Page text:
The Three Barriers to the Cloud

· Cloud Aware Applications

By Tom Chalker, CEO and Founder Esotera, Senior Associate Cloud Ventures

Back in the late 1800’s it was clear that electricity was the energy form of choice for industry. However it wasn’t until decades into the 20th century that the big players gave up their big steam-powered local electrical generators for cheap commodity power from consolidated grids. One of reasons this took 20+ years was technology: the introduction of AC transmission and electrical transformers made everything compatible. Immature business processes were the other roadblock. The utility companies had to figure out how to meter and bill their customers fairly and had to achieve sufficient scale to drive prices down far enough to make grid power attractive to industry.

A similar thing is happening to Cloud Computing. Virtual machine technology and fast public networks have made computing a mere commodity. Despite this, the majority of large businesses are clinging to their expensive and inefficient data centers. The technology is ready, the business case is there, but the uptake is slow. Why? In my view, there are three barriers:

• My private data on your public machines? You must be joking.

• Where do I plug in? Who’s in charge of provisioning?

• How do I get my gerbil to roar? How do I scale this thing?

In this series of articles, we’ll look at these problems and consider some forward-thinking solutions.

Barrier #1: Putting my private data on your public machine?

Over last fifteen years since the Internet took off we’ve been getting really good at building firewalls around our computing plants and insulating the pipes that pass data to our offsite workers. We have Virtual Private Networks and Secure Sockets to prevent snooping of information in transit, but we aren’t very good at securing the data once it stops moving. Sometimes we encrypt it when it is on our servers, other times we don’t when it’s on our laptops or USB sticks. We entrust the encryption keys with too many knowledge workers and we sometimes get locked out of our own spaces. How can we possibly extend this hodge-podge of storage security to computing equipment that is out there on someone else’s equipment?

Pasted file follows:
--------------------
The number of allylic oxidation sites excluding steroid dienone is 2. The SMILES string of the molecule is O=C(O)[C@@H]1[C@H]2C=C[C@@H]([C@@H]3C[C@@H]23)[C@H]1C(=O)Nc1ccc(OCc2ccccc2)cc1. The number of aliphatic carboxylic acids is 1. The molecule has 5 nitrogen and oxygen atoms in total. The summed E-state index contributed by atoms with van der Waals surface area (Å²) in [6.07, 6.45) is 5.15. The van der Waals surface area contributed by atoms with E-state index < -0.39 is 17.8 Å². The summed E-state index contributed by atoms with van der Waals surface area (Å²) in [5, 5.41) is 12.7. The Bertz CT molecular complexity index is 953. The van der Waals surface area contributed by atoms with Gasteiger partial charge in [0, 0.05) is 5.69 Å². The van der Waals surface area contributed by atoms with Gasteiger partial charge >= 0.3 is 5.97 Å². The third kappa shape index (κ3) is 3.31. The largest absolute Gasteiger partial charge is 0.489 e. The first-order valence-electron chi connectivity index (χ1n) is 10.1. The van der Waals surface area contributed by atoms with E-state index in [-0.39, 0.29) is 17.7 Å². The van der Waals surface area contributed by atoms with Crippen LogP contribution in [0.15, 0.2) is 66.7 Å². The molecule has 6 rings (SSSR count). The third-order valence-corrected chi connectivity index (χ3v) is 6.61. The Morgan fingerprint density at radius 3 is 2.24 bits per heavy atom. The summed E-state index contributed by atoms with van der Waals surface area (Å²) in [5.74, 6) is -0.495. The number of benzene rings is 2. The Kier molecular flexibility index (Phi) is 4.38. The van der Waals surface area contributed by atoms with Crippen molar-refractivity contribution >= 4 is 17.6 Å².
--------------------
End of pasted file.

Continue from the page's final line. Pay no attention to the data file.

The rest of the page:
In the noble tradition of “thinking out of the box”, maybe the best way to protect our data is to give it to as many public vendors as possible. This may sound odd, but there’s a catch. We don’t give them intact files, but anonymous, encrypted blocks of each file scattered across a continent of data centers. No single computer has the entire file; instead the blocks are distributed like needles in a large number of haystacks. Most importantly, anyone looking for your files won’t recognize them, only billions of blocks on different servers with no knowledge of which of them belongs to your file.

So, you may be asking, how would my organization find its own files? There is a clever piece of mathematics within the field of cryptology that solves this beautifully. It creates what appears to be a completely random set of large numbers from a single starting number – called a seed. This set of numbers identifies the ‘haystack’ (the server) and the position within that haystack to find each block of a file. Your organization needs only to remember the seeds for each file while the block data itself sits on public servers.

This is the solution for data privacy on the Cloud. Corporate data is scattered across public server equipment where it cannot be reconstructed without the seeds that positioned it. Your organization runs applications in this same Cloud. When these apps need to work on your data, they contact your corporation’s internal server and ask for the seed associated with the file to be transferred over a secure link (remember, transferring information over a secure channel is one thing that industry *has* perfected over that last decade.) The blocks are found and file is rebuilt within the app but never written to its local file system. The seed is discarded by the app when it’s finished. Your data never leaves the app and all traces are gone when the app finishes on the public server equipment.

As a side-effect of placing data on the Cloud like this, your organization will have made great strides in the direction of Disaster Recovery planning. By storing your data blocks redundantly, your files will be safely and invisibly stored across the Cloud but immune to equipment failure of your internal equipment or any specific Cloud provider.

Sometimes it takes a substantial change of approach to fix an architecture that doesn’t quite work in a new context. This is what’s happening for data and Cloud Computing. Fortunately the software on which this entire infrastructure is built is very malleable. It’s just a matter of adjusting our own paradigms as part of the evolutionary process.

In the next article I’ll tackle the provisioning problem.

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